School News

How This Maharishi School Student Does It All

An Interview with Avery Travis

By Christine Albers, from TM Magazine Issue 17

What does it take to be a National Merit Finalist, have a perfect grade point average of 4.0, and score in the 99th percentile on the SAT and ACT—all while participating in international and state competitions, varsity volleyball, and studying art to a fine level of accomplishment?

Avery Travis, a student at Maharishi School since she was three years old, is all that and more. In the following interview, she comments on her many areas of success, and how her daily practice of the Transcendental Meditation technique has kept her feeling balanced and happy.

Christine Albers: You are an exceptionally busy person. How do you do it all?

Avery Travis: Sometimes I ask myself the same question! I think the key is that I love everything I’m doing, so it’s never a drag to, say, get to rehearsal at nine o’clock on a Saturday morning. With my packed schedule I am under a lot of time crunch, and even though I love every minute there is a certain amount of stress that comes with it. TM helps release the stress so I can continue enjoying everything I do.

Christine: What else do you notice from your daily TM practice?

Avery: For me, a good meditation means a good day. You know, sometimes you have days in which everything seems to go right? TM gives me that feeling all the time—not because everything is necessarily going perfectly, but because if something goes wrong, my world isn’t over. I can handle it, and I can move on.

Christine: What is your most prized accomplishment?

Avery: Each year I’ve been participating in Destination Imagination (DI), an international creative problem-solving competition. A few years ago, I was on a team with other sophomores and some freshmen, so we were a very young team compared to the rest of the high school division. Despite that apparent disadvantage, my team ended up placing seventh in the world at the Global Finals competition, the highest I’ve ever placed. My teammates and I had been working on our solution for about six months by that time, and seeing our hard work pay off... it was incredible.

Christine: What’s your favorite extracurricular activity and why?

Avery: I would have to say it’s a tie between Speech and DI. Speech is all about the performance, and I love being on stage, so of course that program is one of my favorites. The end result of a year in DI is also a performance, but the real focus is on the process, the brainstorming and problem solving that leads us to our solution. It requires a range of skills, from writing to engineering to art, so I love it because it involves so many sides of me.

Christine: How has TM helped you in these activities?

Avery: In both of these programs, Maharishi School is one of the smallest schools competing, but we are also one of the best. In the state speech competition, for instance, there are three schools that dominate the competition. Two are the biggest high schools in the state, and the other is little Maharishi School. Similarly, at the DI state competition we regularly bring home a quarter to half of the first place medals. Why do we do so well? I feel that it’s Transcendental Meditation. It really does help kids be more creative, bright, and coherent, and the audience picks up on that.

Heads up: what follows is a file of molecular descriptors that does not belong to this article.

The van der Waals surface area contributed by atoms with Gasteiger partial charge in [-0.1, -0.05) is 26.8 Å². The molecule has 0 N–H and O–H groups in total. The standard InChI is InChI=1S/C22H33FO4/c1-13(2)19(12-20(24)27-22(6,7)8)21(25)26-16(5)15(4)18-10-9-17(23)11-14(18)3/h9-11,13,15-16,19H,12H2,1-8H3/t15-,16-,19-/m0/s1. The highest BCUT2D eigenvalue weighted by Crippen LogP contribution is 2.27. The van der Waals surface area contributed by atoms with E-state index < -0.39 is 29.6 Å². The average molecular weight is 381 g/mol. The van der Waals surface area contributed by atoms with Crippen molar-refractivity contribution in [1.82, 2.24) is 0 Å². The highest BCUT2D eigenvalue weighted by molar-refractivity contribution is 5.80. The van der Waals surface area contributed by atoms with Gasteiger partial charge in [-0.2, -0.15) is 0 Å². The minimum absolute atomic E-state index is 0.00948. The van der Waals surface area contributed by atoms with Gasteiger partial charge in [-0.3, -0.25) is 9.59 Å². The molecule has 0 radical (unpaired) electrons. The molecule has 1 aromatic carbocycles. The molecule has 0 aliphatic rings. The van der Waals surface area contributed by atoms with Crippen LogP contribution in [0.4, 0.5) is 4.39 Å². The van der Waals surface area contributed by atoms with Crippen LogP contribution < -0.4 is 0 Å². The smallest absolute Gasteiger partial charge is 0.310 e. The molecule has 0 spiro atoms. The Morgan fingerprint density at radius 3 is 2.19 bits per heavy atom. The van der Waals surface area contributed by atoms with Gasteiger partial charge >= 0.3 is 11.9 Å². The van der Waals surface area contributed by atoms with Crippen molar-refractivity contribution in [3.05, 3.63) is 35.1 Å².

Christine: I hear the Maharishi School girls meditate on the bus on the way to competitions, and before competing. If it’s time to meditate during meetings, all the girls on the team stop and meditate. Is that true?

Avery: My team would never think of missing a meditation at competition. It might sound impossible to sit quietly together and meditate right before the awards ceremony at which we find out if we’re competing at Global Finals, but in fact that’s one of my favorite times to meditate. I can’t speak directly for the other girls, but they seem to enjoy it as much as I do.

Christine: Are you regular with your meditation?

Avery: I do my best to be regular, but there are times when rehearsals make it hard, or I just feel contrary and I choose not to. I always regret it. If I miss one—or more—I see the effects right away. I feel more tired, I can’t focus for as long, and sometimes I even get mad at my friends.

Christine: What do you feel you have gained from attending Maharishi School that you will take with you when you graduate?

Avery: I’ve made some really close friends and learned a lot about the world, but I think the most important thing is what I have learned about myself. I feel like I have a very strong foundation on which I can build the rest of my life.

Christine: Why would you recommend Maharishi School to kids around the world?

Avery: It’s like a family. I don’t know if it’s TM or the small classes or what, but the girls in my class are like sisters to me. Like siblings, we may not always get along, but underneath all of that we all care for each other. I’ve been here my entire life, and I am always shocked to hear stories of the bullying and violence that plague most every other high school in the country, because that has never been my experience.

Christine: Any plans for graduate school?

Avery: Yes. I want to be a teacher so I want to get my master’s degree in education from MUM. I'm interested in Consciousness-Based Education because I believe it is more effective than traditional paradigms, and it aligns with my idea of ideal education. After that I may very well end up teaching at Maharishi School.

Christine: Thanks, Avery. We look forward to the day when you join the other Maharishi School alumni who wanted to give back to the school and returned to teach. In the meantime, we wish you great success and happiness in pursuing your education.

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